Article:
Regarding dishwasher performance, AHAM agrees that the efficiency levels in the direct final rule are not likely to adversely impact performance, but states that more stringent levels could adversely impact performance. AHAM stated that, as efficiency and water standards levels become more stringent, it may be necessary to evaluate performance in DOE's analysis. DOE acknowledges AHAM's comment.
AHAM opposed DOE's use of the Residential Energy Consumption Survey (RECS) and similar data for its energy and water use analysis. DOE acknowledges AHAM's comment. DOE uses RECS data for the energy and water use for the reasons explained in the direct final rule. 77 FR 31918, 31931 (May 30, 2012).
AHAM stated that the burden associated with reporting for certification is substantially more than 20 hours. It expressed hope that DOE will amend its certification, compliance, and enforcement rule to conform the scope of its annual report to the Federal Trade Commission report. DOE acknowledges AHAM's comment.
AHAM continues to oppose the use of experience curves in the projection of consumer product prices. DOE used experience curves to project product prices for dishwashers for the reasons stated in the direct final rule. 77 FR 31918, 31933 (May 30, 2012).
AHAM stated that any CO
EPCA directs DOE to consider any lessening of competition that is likely to result from new or amended standards. It also directs the Attorney General of the United States (Attorney General) to determine the impact, if any, of any lessening of competition likely to result from a proposed standard and to transmit such determination to the Secretary within 60 days of the publication of a proposed rule, together with an analysis of the nature and extent of the impact. (42 U.S.C. 6295(o)(2)(B)(i)(V) and (B)(ii)) DOE published a NOPR containing energy conservation standards identical to those set forth in the direct final rule and transmitted a copy of the direct final rule and the accompanying TSD to the Attorney General, requesting that the U.S. Department of Justice (DOJ) provide its determination on this issue. DOE has published DOJ's comments at the end of this notice.
DOJ reviewed the amended standards in the direct final rule and the final TSD provided by DOE. As a result of its analysis, DOJ concluded that the amended standards issued in the direct final rule are unlikely to have a significant adverse impact on competition. DOJ further noted that the amended standards established in the
The Regulatory Flexibility Act (RFA, 5 U.S.C. 601
DOE reviewed the direct final rule and corresponding NOPR pursuant to the RFA and the policies and procedures discussed above. DOE certifies that the standards in the direct final rule will not have a significant impact on a substantial number of small entities. The factual basis for this certification is set forth below. DOE has considered the comments received on the economic impacts of the rule in adopting the standards set forth in the direct final rule; responses to these comments are provided in section II.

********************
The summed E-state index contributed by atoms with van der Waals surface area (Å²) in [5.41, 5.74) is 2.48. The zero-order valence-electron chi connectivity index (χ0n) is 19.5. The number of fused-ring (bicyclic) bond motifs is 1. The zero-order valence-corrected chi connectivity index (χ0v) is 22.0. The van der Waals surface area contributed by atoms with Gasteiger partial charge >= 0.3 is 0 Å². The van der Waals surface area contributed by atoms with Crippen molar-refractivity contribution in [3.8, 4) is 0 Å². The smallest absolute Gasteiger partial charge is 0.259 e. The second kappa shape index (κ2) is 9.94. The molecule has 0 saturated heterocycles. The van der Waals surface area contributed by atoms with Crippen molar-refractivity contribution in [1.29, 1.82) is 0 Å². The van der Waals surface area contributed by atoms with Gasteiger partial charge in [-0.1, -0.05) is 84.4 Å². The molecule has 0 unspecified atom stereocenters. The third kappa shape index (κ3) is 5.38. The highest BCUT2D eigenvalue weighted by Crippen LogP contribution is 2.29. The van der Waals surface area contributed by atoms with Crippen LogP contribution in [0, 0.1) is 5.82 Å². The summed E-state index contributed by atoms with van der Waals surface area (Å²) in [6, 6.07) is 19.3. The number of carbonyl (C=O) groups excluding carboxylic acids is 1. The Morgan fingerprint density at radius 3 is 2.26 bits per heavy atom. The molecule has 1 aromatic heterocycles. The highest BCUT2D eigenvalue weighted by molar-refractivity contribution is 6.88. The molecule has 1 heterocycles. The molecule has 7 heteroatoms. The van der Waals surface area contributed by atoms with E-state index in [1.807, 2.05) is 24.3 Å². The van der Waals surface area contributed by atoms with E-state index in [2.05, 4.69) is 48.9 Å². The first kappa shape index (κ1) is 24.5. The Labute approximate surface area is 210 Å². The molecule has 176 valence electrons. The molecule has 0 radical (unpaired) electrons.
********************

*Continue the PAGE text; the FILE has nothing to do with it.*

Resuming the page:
For manufacturers of residential dishwashers, the Small Business Administration (SBA) has set a size threshold, which defines those entities classified as “small businesses” for the purposes of the statute. DOE used the SBA's small business size standards to determine whether any small entities would be subject to the requirements of the rule. 65 FR 30836, 30848 (May 15, 2000), as amended at 65 FR 53533, 53544 (Sept. 5, 2000) and codified at 13 CFR part 121.The size standards are listed by North American Industry Classification System (NAICS) code and industry description and are available at:
To estimate the number of small businesses which could be impacted by the amended energy conservation standards, DOE conducted a market survey using all available public information to identify potential small manufacturers. DOE's research included the AHAM membership directory, product databases (Consortium for Energy Efficiency (CEE), California Energy Commission (CEC), and ENERGY STAR databases) and individual company Web sites to find potential small business manufacturers. DOE also asked interested parties and industry representatives if they were aware of any other small business manufacturers during manufacturer interviews and at previous DOE public meetings. DOE reviewed all publicly available data and contacted various companies, as necessary, to determine whether they met the SBA's definition of a small business manufacturer of covered residential dishwashers. DOE screened out companies that did not offer products covered by this rulemaking, did not meet the definition of a “small business,” or are foreign owned and operated.
Almost half of residential dishwashers are currently manufactured in the United States by one corporation that accounts for approximately 49 percent of the total market. Together, this manufacturer and three other manufacturers that do not meet the definition of a small business manufacturer comprise 99 percent of the residential dishwasher market. The small portion of the remaining residential dishwasher market (approximately 57,000 shipments) is supplied by a combination of approximately 15 international and domestic companies, all of which have small market shares. These companies are either foreign owned and operated or exceed the SBA's employment threshold for consideration as a small business under the appropriate NAICS code. Therefore, DOE did not identify any small business manufacturers of dishwashers. DOE received no comments on its estimate and retains this estimate for the certification.
Based on the discussion above, DOE continues to certify that the standards for residential dishwashers set forth in today's rule would not have a significant economic impact on a substantial number of small entities. Accordingly, DOE has not prepared a regulatory flexibility analysis for this rulemaking. DOE transmitted the certification to the SBA as required by 5 U.S.C. 605(b).
Pursuant to the National Environmental Policy Act (NEPA) of 1969, DOE has determined that the direct final rule fits within the category of actions included in Categorical Exclusion (CX) B5.1 and otherwise meets the requirements for application of a CX.
In summary, based on the discussion above, DOE has determined that the comments received in response to the direct final rule for amended energy conservation standards for dishwashers do not provide a reasonable basis for withdrawal of the direct final rule. As a result, the amended energy conservation standards set forth in the direct final rule were effective on September 27, 2012. Compliance with these standards is required on May 30, 2013.
The following will not appear in the Code of Federal Regulations: